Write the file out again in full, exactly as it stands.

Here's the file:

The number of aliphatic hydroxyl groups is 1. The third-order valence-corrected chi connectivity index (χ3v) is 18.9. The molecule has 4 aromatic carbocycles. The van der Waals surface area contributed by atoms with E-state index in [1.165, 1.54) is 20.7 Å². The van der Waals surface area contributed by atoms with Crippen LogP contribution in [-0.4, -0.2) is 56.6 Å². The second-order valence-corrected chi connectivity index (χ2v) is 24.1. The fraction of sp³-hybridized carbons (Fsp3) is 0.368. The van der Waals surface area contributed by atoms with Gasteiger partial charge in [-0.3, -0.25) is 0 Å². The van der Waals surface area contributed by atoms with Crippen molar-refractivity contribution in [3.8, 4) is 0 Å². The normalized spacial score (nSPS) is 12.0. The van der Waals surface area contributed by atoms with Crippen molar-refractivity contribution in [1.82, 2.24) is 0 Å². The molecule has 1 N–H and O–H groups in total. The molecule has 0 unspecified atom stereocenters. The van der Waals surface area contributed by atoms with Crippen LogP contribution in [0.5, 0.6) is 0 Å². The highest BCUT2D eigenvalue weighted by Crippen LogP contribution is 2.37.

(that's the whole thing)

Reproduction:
The number of aliphatic hydroxyl groups is 1. The third-order valence-corrected chi connectivity index (χ3v) is 18.9. The molecule has 4 aromatic carbocycles. The van der Waals surface area contributed by atoms with E-state index in [1.165, 1.54) is 20.7 Å². The van der Waals surface area contributed by atoms with Crippen LogP contribution in [-0.4, -0.2) is 56.6 Å². The second-order valence-corrected chi connectivity index (χ2v) is 24.1. The fraction of sp³-hybridized carbons (Fsp3) is 0.368. The van der Waals surface area contributed by atoms with Gasteiger partial charge in [-0.3, -0.25) is 0 Å². The van der Waals surface area contributed by atoms with Crippen molar-refractivity contribution in [3.8, 4) is 0 Å². The normalized spacial score (nSPS) is 12.0. The van der Waals surface area contributed by atoms with Crippen molar-refractivity contribution in [1.82, 2.24) is 0 Å². The molecule has 1 N–H and O–H groups in total. The molecule has 0 unspecified atom stereocenters. The van der Waals surface area contributed by atoms with Crippen LogP contribution in [0.5, 0.6) is 0 Å². The highest BCUT2D eigenvalue weighted by Crippen LogP contribution is 2.37.